Environmental Pollution, Feb, 2013, Vol.173, p.168(8)
To link to full-text access for this article, visit this link: http://dx.doi.org/10.1016/j.envpol.2012.09.027 Byline: Fredrick Orori Kengara (a)(b), Ulrike Doerfler (a), Gerhard Welzl (c), Bernhard Ruth (a), Jean Charles Munch (a), Reiner Schroll (a) Abstract: The aim of the study was to induce and enhance the degradation of hexachlorobenzene (HCB), a highly-chlorinated persistent organic pollutant, in two ecologically different tropical soils: a paddy soil (PS) and a non-paddy soil (FS). The degradation of HCB was enhanced using two anaerobic-aerobic cycles in model laboratory experiments. There was greater degradation of HCB in the PS (half-life of 224 days) relative to the FS (half-life of 286 days). It was further shown that soils amended with compost had higher metabolite concentrations relative to the non-amended soils. In the first cycle, there was little degradation of HCB in both soils. However, in the second cycle, there was enhanced mineralization in the PS under aerobic conditions, with the compost-treated samples showing higher mineralization. There was also extensive volatilization in both soils. The metabolite pattern revealed that the increased mineralization and volatilization was due to the formation of lower chlorinated benzenes. Author Affiliation: (a) Helmholtz Zentrum Munchen, German Research Center for Environmental Health (GmbH), Institute of Soil Ecology, 85764 Neuherberg, Germany (b) Department of Chemistry, Maseno University, Private Bag Maseno, Kenya (c) Helmholtz Zentrum Munchen, German Research Center for Environmental Health (GmbH), Institute of Developmental Genetics, 85764 Neuherberg, Germany Article History: Received 19 July 2012; Revised 13 September 2012; Accepted 19 September 2012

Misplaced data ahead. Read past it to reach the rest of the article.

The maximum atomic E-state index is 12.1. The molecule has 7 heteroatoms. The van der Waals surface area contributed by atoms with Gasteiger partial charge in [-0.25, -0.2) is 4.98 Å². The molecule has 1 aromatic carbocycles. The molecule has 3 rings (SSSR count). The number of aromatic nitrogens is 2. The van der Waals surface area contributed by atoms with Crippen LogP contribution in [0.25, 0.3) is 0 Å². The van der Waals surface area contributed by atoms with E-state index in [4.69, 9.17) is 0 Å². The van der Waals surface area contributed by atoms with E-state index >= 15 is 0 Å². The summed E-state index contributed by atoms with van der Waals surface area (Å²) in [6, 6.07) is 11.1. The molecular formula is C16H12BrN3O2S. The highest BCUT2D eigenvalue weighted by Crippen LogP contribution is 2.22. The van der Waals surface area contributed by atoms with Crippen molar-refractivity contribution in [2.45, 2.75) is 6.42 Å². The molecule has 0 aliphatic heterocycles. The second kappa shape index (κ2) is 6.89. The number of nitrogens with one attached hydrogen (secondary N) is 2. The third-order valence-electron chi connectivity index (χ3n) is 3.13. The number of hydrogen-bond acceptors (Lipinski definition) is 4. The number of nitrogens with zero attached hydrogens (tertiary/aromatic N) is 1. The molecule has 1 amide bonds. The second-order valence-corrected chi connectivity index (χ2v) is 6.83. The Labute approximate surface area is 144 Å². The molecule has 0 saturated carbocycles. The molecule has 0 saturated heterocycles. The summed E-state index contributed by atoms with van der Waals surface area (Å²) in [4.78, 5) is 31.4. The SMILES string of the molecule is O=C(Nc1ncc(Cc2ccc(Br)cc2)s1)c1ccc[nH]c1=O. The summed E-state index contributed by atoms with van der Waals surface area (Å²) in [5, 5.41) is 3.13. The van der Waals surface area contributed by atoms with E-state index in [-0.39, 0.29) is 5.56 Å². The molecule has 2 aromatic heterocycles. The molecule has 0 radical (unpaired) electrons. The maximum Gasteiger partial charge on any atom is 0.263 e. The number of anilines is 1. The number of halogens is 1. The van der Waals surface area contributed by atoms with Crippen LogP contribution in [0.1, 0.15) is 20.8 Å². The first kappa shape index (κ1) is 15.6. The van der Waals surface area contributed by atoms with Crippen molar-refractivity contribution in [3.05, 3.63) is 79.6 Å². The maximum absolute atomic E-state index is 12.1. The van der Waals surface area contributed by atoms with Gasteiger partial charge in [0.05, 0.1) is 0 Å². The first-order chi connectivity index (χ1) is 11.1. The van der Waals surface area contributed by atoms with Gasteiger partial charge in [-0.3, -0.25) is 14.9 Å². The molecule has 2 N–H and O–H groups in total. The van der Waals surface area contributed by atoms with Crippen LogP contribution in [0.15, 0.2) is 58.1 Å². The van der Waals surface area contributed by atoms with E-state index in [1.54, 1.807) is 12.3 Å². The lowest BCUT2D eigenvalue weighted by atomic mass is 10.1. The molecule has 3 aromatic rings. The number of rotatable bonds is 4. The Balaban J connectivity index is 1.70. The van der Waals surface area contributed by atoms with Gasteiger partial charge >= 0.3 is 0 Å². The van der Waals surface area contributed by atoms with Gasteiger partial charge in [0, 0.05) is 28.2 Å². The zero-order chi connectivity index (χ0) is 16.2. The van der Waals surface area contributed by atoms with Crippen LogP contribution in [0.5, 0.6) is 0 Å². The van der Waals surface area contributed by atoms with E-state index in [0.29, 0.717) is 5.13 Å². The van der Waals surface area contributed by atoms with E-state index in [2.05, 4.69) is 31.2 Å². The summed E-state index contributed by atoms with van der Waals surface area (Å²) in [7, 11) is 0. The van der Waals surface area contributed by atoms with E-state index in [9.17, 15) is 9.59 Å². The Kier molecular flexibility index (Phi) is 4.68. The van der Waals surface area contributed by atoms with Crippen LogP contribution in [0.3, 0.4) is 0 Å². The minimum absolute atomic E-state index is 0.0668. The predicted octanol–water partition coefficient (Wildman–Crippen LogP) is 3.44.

Benzene -- Analysis ; Persistent Organic Pollutants -- Analysis ; Metabolites -- Analysis ; Clay Soils -- Analysis ; Soil Ecology -- Analysis
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